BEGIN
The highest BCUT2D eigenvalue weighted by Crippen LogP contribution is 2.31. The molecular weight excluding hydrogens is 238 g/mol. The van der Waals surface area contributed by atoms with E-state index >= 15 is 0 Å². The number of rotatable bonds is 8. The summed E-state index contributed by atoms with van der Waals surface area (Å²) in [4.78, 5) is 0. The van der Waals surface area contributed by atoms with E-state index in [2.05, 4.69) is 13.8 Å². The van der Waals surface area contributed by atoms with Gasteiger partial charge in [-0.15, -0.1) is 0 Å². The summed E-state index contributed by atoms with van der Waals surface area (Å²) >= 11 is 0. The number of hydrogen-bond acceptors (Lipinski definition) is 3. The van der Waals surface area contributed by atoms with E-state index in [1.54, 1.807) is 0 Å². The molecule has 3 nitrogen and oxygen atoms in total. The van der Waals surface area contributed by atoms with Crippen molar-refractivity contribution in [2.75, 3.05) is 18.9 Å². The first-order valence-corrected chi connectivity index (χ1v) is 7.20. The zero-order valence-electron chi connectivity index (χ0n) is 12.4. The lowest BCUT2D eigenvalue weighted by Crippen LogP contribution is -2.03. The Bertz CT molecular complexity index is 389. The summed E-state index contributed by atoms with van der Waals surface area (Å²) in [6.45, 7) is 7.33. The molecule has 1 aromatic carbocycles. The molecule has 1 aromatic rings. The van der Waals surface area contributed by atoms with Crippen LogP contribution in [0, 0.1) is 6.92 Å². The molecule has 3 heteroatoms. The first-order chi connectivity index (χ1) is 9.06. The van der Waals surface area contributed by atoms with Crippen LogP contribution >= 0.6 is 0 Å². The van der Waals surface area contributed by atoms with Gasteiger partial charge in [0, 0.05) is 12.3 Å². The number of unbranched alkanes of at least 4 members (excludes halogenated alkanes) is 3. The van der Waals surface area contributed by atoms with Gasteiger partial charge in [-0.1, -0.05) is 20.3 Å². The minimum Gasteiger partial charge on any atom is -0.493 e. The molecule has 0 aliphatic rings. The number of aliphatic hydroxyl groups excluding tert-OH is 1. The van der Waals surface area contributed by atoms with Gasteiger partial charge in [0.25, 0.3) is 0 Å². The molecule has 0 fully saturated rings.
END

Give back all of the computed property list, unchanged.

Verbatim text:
The highest BCUT2D eigenvalue weighted by Crippen LogP contribution is 2.31. The molecular weight excluding hydrogens is 238 g/mol. The van der Waals surface area contributed by atoms with E-state index >= 15 is 0 Å². The number of rotatable bonds is 8. The summed E-state index contributed by atoms with van der Waals surface area (Å²) in [4.78, 5) is 0. The van der Waals surface area contributed by atoms with E-state index in [2.05, 4.69) is 13.8 Å². The van der Waals surface area contributed by atoms with Gasteiger partial charge in [-0.15, -0.1) is 0 Å². The summed E-state index contributed by atoms with van der Waals surface area (Å²) >= 11 is 0. The number of hydrogen-bond acceptors (Lipinski definition) is 3. The van der Waals surface area contributed by atoms with E-state index in [1.54, 1.807) is 0 Å². The molecule has 3 nitrogen and oxygen atoms in total. The van der Waals surface area contributed by atoms with Crippen molar-refractivity contribution in [2.75, 3.05) is 18.9 Å². The first-order valence-corrected chi connectivity index (χ1v) is 7.20. The zero-order valence-electron chi connectivity index (χ0n) is 12.4. The lowest BCUT2D eigenvalue weighted by Crippen LogP contribution is -2.03. The Bertz CT molecular complexity index is 389. The summed E-state index contributed by atoms with van der Waals surface area (Å²) in [6.45, 7) is 7.33. The molecule has 1 aromatic carbocycles. The molecule has 1 aromatic rings. The van der Waals surface area contributed by atoms with Crippen LogP contribution in [0, 0.1) is 6.92 Å². The molecule has 3 heteroatoms. The first-order chi connectivity index (χ1) is 9.06. The van der Waals surface area contributed by atoms with Crippen LogP contribution >= 0.6 is 0 Å². The van der Waals surface area contributed by atoms with Gasteiger partial charge in [0, 0.05) is 12.3 Å². The number of unbranched alkanes of at least 4 members (excludes halogenated alkanes) is 3. The van der Waals surface area contributed by atoms with Gasteiger partial charge in [-0.1, -0.05) is 20.3 Å². The minimum Gasteiger partial charge on any atom is -0.493 e. The molecule has 0 aliphatic rings. The number of aliphatic hydroxyl groups excluding tert-OH is 1. The van der Waals surface area contributed by atoms with Gasteiger partial charge in [0.25, 0.3) is 0 Å². The molecule has 0 fully saturated rings.